Despite significant advances in the treatment of B‐cell lymphoma, in many cases the disease remains untreatable or displays recurrence after initial response to therapy. The recent clinical success of bi‐specific molecules capable of redirecting T‐lymphocyte‐mediated cytotoxicity (Bi‐specific T‐cell Engagers, BiTEs) against B‐cell lymphoma provides a feasible therapeutic option. We have developed an alternate bi‐specific platform of Dual‐Affinity Re‐Targeting (DART) molecules that is well suited for clinical applications. Compared to BiTEs, which comprise a pair of single‐chain Fv domains in a single polypeptide, DARTs contain two separate chains associated into a heterodimeric, covalently linked, ‘diabody’ structure. We show here that DARTs are very stable in vitro and can be built to recruit and retarget different effector cells, including T cells or CD16‐ (Fc RIII)‐positive cells, against B‐cell‐lineage targets. A CD3xCD19 DART capable of recruiting cytotoxic T cells against CD19‐positive targets mediated extremely potent killing of human peripheral blood B lymphocytes or B‐cell lymphoma lines in vitro, with an EC50 that compares favorably to that of a BiTE with identical Fv sequences. Redirected killing of Daudi, Raji, or Nalm6 lymphoma lines was observed in the picomolar range using either freshly purified T cells or peripheral blood mononuclear cells (PBMC) as effector populations. In contrast, no killing was observed against a CD19‐negative cell line (RPMI‐8226) with either resting or stimulated effector populations, indicating a requirement for CD19 engagement for T‐cell‐mediated killing by the CD3xCD19 DART molecule. Furthermore, a DART constructed with a humanized version of a pan anti‐TCR‐beta antibody (TCRxCD19 DART) was as efficient against CD19‐positive targets as the CD3‐based DART. A CD16xCD32B DART was also constructed to redirect CD16‐positive NK and/or mononuclear phagocyte effector cells against CD32B‐positive B cells, displaying potent killing against Daudi, Raji or RPMI‐8226 cells but not against a CD32B‐negative cell line (Ramos). Both TCR‐ and CD16‐based DARTs show potent activity in vivo in several mouse models, including autologous B‐cell depletion in huCD32B‐transgenic mice, tumor reduction in human Raji Burkitt's lymphoma cell xenografts and Raji cell implants in NOD/SCID mice reconstituted with human PBMC. In conclusion, DARTs represent a robust and flexible platform to recruit different cell populations via various cell surface targets for re‐directed killing applications against B‐cell malignancies.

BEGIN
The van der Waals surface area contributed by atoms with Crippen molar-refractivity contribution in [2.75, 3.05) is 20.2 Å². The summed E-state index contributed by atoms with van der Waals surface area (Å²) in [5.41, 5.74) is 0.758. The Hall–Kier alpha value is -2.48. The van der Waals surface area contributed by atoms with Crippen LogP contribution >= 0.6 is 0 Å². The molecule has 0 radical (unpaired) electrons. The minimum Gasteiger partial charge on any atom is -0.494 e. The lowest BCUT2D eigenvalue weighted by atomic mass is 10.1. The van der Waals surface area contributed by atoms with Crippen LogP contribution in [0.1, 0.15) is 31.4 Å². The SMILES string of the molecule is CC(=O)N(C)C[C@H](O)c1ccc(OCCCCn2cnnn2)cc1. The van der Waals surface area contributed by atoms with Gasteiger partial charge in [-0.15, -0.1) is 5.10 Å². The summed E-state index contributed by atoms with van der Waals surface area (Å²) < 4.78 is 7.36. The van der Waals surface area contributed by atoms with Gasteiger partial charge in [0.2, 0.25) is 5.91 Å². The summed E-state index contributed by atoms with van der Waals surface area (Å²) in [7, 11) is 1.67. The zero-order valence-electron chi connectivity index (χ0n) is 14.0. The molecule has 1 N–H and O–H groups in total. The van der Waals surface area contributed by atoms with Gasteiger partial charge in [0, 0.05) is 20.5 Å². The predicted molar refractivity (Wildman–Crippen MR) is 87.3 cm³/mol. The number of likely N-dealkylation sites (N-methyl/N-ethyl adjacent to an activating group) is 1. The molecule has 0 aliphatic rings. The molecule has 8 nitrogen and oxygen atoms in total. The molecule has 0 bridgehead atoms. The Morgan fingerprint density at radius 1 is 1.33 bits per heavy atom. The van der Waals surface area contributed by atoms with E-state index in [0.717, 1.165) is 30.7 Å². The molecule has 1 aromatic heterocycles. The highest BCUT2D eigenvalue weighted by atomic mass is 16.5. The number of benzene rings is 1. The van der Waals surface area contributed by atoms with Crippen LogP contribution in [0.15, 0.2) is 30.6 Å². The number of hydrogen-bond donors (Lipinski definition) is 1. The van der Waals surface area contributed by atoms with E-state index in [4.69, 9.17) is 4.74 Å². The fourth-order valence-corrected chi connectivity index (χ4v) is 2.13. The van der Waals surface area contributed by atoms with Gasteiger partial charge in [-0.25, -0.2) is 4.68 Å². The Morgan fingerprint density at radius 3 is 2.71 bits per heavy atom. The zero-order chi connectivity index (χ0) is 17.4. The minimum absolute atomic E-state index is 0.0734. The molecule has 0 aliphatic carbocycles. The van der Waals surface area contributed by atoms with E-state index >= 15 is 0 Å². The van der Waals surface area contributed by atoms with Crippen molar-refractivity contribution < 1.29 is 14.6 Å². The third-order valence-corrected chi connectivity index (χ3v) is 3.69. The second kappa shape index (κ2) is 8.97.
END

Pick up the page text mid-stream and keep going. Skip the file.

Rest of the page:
Citation Information: Mol Cancer Ther 2009;8(12 Suppl):C180.